As spring progresses across the United States and Canada, birders in the Southeast have begun to notice the buzzy flight of ruby-throated hummingbirds (Archilochus colubris) around their backyards. These tiny jewel-like birds are on the move to find breeding grounds to nest and raise their young.
The only hummingbird species that breeds in eastern North America, ruby-throateds spend the winter in Mexico and Central America as far south as northern Panama. Hummingbirds pack on the winter weight to make their long journey north, almost doubling their mass to make it back for the season. On spring nights, many thousands of tiny birds, each weighing less than a nickel, are furiously beating their wings to catch prevailing winds across the Gulf of Mexico. Once ashore, their priority is to find plants and insects to fuel up and rest for the next leg of their journey.
The website hummingbirds.net has a migration map that records sightings of ruby-throated hummingbirds across the USA and Canada. Check back to see the progress in your area and use it to record your sightings.
Ruby-throated Hummingbird, male
The ruby-throated hummingbird (Archilochus colubris) weighs on average about 3.8 grams (less than a nickel). That’s average for most species of hummingbirds in North America.
Calliope Hummingbird, male
The calliope hummingbird (Stellula calliope), our smallest hummingbird, weighs in at just 2.7 grams (slightly more than a penny).
Why do they make such a perilous, almost heroic trip? No one really knows for sure, but we do know that to successfully reproduce, hummingbirds need a good supply of insects, flower nectar, and suitable habitat to raise their young. Hummingbirds have evolved as a type of avian specialist. Their extremely long tongues can reach deep into flowers to sip nectar. This food source gives them sugary energy in the form of carbohydrates to fly around and catch tiny insects on the wing.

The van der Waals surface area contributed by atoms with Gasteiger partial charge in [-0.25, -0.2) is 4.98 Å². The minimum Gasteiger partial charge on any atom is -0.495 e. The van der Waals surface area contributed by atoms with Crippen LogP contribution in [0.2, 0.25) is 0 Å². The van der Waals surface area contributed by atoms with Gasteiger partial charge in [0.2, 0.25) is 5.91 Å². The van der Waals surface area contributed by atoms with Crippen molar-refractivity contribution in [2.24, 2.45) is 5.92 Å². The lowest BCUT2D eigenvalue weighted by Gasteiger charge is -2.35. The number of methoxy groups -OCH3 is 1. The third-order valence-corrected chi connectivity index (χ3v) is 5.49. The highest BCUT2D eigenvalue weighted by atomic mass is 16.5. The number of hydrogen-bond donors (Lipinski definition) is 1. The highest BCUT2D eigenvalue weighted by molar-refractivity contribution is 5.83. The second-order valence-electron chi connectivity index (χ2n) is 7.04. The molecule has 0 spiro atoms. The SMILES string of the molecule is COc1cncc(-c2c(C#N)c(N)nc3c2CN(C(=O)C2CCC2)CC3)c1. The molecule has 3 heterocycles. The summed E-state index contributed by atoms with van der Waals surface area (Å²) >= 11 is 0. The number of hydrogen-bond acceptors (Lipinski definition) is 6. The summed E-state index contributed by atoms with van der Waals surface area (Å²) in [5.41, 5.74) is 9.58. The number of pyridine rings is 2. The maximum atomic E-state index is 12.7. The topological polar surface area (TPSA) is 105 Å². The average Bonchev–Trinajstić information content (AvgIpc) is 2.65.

Hummingbirds also adroitly pluck spiders from their webs and then keep on moving to the next meal. And they really need to eat. Ruby-throateds beat their wings about 40–80 times per second. Their heart beats from 250 beats per minute at rest to 1200 beats per minute in flight. Their normal speed on the wing is about 30 mph and their top speed in a dive is clocked in at 63 mph.
Male hummingbirds are fiercely territorial and will chase away other hummingbirds that enter their nesting area. Hummingbirds construct cup-like nests out of dried grasses and spider webs and attach lichen to the outside to camouflage it from potential predators. Ruby-throateds have a clutch of two eggs and they incubate them for about two weeks tucked under the parent’s chest and abdomen feathers. When the eggs hatch, the male and female tirelessly take turns guarding and feeding the young until they leave the nest just two to three weeks later. Ruby-throated adults may have two clutches per season and the young will migrate south in the fall and the cycle begins again.
Celebrate the diversity of hummingbirds native to the continental United States and Canada with Sibley’s Hummingbirds of North America. This 18 × 24 inch poster includes 18 species in 88 illustrations from the Sibley Guide to Birds of North America. Birds are shown in multiple poses, angles, and life stages to aid in identification. Each species is reproduced in relative scale to show the size differences between species. It’s the perfect bird poster to welcome back the tiny travelers to our backyards and gardens.